Airworthiness Manual Advisory (AMA)

AMA: 549.13/2
Date: 15 April 1987

Subject: Prevention Of Carburettor Icing In Amateur-Built Aircraft

1. Purpose

This advisory material provides guidance for acceptable means, but not the only means, of showing compliance with the requirements of preventing ice build-up in carburettors of amateur-built aircraft.

2. Reference Airworthiness Standards

Chapter 549, Amateur-Built Aircraft Section 549.13 paragraph (a)(3).

3. Background And Discussion. 

Carburettor icing is a constant source of concern in aircraft operation since it may result in partial or complete loss of power.  Factors relevant to carburettor icing are volatility of the fuel, engine design, weather and operating conditions.  Induction icing is possible over a wide range of climatic conditions as a result of the tem­pera­ture drop through the carburettor.  Air passing through the venturi and over the throttle valve expands and local temperature falls.  Heat is lost from the air due to the latent heat of vaporization of fuel, this takes place in the vicinity of the throttle valve, resulting in a local tempera­ture drop up to 33°C (60°F.)  The cumulative effect of both expansion cool­ing and fuel vaporization reduces the temperature to the point where ice may form on the throttle and in the adjacent passages of the carburettor, even though the am­bient temperature is well above freezing.

4. Acceptable Means Of Compliance.

  1. Air Pre-Heater  Carburettor air heating is the most common approach to the icing problem.  This is generally accomplished by using an exhaust gas/intake air heat exchanger upstream of the carburettor.  The pre-heater should be capable, in air free of visible moisture at a  temperature of -1°C (30°F), of increasing the intake air temperature by 50°C (90°F) with the engine at 75% of maximum continuous power. A test to confirm the heat rise capability should normally be required, except where the heater has been previously incorpo­rated in an approved installation.  For the test an ambient tem­perature close to that specified (+2°C) may be accepted but the temperature rise should not be less than the recommended 50°C.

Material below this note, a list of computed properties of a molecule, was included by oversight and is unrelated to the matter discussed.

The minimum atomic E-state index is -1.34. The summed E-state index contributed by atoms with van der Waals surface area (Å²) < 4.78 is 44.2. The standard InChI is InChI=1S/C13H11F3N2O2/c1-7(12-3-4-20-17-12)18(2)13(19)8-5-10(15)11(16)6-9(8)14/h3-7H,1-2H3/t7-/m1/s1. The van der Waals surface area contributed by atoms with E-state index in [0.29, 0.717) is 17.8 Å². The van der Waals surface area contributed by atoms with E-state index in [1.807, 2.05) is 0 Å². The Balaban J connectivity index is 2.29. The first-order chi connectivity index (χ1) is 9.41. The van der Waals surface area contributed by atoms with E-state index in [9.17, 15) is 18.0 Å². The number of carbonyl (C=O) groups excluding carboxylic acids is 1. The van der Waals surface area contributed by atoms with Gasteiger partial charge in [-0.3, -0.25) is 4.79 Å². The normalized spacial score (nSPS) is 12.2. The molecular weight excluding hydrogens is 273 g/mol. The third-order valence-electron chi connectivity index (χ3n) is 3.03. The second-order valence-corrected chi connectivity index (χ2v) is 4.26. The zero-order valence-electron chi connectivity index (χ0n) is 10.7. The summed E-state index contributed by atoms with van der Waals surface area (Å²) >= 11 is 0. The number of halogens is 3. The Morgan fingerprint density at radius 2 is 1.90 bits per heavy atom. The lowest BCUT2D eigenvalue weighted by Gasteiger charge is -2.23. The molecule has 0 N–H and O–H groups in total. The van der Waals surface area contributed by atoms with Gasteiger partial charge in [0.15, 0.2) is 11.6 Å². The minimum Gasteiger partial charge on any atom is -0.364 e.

2. Carburettor Design  Induction icing may be reduced (and possibly eliminated) by using carburettors which through design resist icing, as exemplified by those having a shallow venturi, a coated throttle plate, etc.  The presence of oil in the fuel mixture of 2 cycle engines may reduce the tendency for icing, but is not considered adequate as a sole means to minimize the possibil­ity of icing.  Operational limi­tations based upon the  amount of heat provided, considering the other factors tending to reduce icing may be considered appro­priate and may be applied when  substantiated by temperature measurements.

  3. Other Means  A pre-heater need not be provided if the intake air is continu­ously heated with air taken from the rear of the cylinder(s) or an equivalent temperature rise is provided.  Intake air heat may be provided by directing cylinder cooling air into a carburettor plenum intake.  A substantial heat rise is available at the inlet to the carburettor by this means.  Actual temperature measurements showing the equivalence may be required to ensure that carburettor throat temperature remains high enough to pre­clude icing. Means should be available to supply fresh unheated air to the carburettor inlet for normal operation if the performance loss due to increased charge temperature is significant.  The pos­sibility of fuel vapour lock as a result of the excess carburettor heat must also be considered.

5. Operational Information.

Carburettor heat should be used in all sus­pected icing conditions.  As a rule, total power loss will not occur below 65% relative humidity and/or -1°C (30°F) unless moisture is visible.  Ice formation is most likely to occur at low power settings, when the throttle is almost closed.  When the engine has been operated above idle for several minutes, there is generally sufficient heat to prevent ice formation, if the icing protection procedures have been satisfied.

6. Reference Material. 

The following reference material is provided as an example for the builder's convenience.

  1. AC20-113 Reciprocating Engine Induction System and Fuel System Icing Problems.  (October 22, 1981)

  2. NACA, TR 982, Icing Protection Requirements (1950)

  3. "The Fair-Weather Fiends" FAA General Aviation News, March-April (1982)

  4. "Ice Can Clog Carburettor..." W.P. Dugan, H.A. Toulmin; SAE Journal (March 1955)

M. Khouzam
Chief, Airworthiness Standards
Airworthiness Branch

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